I Am Proud of My Name, My Gender and The Career I’ve Earned
By Lyndsey Besser
In general, I’m a pretty even-keeled person. It takes a lot to get me up in arms. But this week, something did.
On Wednesday morning, an “investor and serial entrepreneur” took to the Wall Street Journal for some digital mansplaining. It was suggested that I, along with other women worldwide, forgo my name in favor of my initials in order to create a gender neutral online persona to keep the male-dominated tech industry from overlooking me. It’s one of the most blatant examples of sexism I’ve seen in quite some time. And in the Wall Street Journal, no less…
Rather than fixing the gender bias, a man suggested that I cover up my gender. We have the nation’s first female candidate for president, but I still shouldn’t appear to be female online?
The shining light after being told to simply endure a gender bias, was that I got to see how brilliant, powerful and downright quick-witted my fellow females are. So rather than preaching my own thoughts on this dreadful article, I’ll leave it to the Twittersphere.
— Rachel Sklar (@rachelsklar) September 29, 2016
Hope @johngreathouse u had good intent, but this is wrong. If u subbed “black men” for “women”; “race” for “gender” would you feel proud?
— aileenlee (@aileenlee) September 29, 2016
@johngreathouse great point Aileen. Maybe the next piece’s lede will read, “Just make your name sound less black”
— Sheila Bryson (@americanadian) September 29, 2016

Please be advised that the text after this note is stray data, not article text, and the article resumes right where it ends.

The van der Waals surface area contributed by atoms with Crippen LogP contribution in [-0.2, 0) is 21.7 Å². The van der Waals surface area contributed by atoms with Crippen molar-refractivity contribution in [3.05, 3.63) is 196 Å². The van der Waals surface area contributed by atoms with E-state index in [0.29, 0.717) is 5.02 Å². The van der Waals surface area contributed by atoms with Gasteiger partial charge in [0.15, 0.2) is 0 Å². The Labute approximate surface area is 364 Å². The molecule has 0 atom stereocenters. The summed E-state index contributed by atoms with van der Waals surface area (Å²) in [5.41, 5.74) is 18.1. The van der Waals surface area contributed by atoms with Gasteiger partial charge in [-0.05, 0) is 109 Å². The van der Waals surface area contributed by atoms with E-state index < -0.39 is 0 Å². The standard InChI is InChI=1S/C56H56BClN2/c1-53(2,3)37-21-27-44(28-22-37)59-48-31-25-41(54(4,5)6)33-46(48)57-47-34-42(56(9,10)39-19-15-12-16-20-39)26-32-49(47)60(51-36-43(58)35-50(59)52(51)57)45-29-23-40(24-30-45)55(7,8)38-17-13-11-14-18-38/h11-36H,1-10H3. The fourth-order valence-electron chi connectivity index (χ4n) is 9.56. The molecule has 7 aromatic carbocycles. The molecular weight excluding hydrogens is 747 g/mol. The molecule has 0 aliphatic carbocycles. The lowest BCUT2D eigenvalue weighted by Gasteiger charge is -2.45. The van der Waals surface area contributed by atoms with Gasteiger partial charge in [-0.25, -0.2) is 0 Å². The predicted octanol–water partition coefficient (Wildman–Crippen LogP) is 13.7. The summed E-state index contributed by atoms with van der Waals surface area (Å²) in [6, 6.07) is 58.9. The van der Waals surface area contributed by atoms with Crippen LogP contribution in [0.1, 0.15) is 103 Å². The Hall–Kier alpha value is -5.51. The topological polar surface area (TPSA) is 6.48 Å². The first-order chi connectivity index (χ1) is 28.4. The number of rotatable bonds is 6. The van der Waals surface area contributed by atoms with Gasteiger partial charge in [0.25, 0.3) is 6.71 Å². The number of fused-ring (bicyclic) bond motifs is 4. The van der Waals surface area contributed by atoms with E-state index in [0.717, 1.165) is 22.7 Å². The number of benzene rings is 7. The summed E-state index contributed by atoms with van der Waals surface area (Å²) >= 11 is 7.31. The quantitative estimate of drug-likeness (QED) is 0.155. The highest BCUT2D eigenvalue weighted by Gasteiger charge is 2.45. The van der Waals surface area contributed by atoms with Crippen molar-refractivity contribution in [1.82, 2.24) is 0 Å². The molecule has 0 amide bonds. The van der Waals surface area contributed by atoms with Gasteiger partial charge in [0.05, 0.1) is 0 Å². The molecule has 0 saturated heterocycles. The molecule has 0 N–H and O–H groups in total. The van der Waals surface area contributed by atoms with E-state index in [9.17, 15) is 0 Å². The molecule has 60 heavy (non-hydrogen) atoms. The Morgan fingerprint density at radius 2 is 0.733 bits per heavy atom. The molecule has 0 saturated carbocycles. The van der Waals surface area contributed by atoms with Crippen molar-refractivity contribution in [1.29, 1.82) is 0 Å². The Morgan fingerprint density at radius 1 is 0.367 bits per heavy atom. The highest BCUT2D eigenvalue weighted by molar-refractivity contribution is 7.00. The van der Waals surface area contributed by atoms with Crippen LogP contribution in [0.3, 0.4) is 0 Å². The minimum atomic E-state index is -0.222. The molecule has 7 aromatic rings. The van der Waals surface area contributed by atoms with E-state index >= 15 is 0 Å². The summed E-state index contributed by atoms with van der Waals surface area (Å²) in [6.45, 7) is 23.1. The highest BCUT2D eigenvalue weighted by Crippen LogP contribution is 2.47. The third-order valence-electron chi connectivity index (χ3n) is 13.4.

But don’t worry, John has since gone on to set things right via a Tweet.
My response to John: This was not a mistake. This was not a dreadful article you accidentally wrote or that happened to be misinterpreted. You had those thoughts. You wrote them down. You re-read them and thought, yup, this is great. This is WSJ caliber. You submitted your piece. Even worse, the WSJ accepted it. And then you excitedly promoted it on your quite-influential social channels. Your words this week were absolutely infuriating and damaging. But you are the reason I will push on, hold my head high, and fight harder than you’ll ever have to to get where I want to go. I will not change for you, not even for one second. I am proud of my name, my gender and the career that I have earned.
Note: As the female CEO of Double Forte which counts more men as clients than women, I am unquantifiably proud to have Lyndsey Besser post this on our blog. She represents the best of what we are all about -LC. #micdrop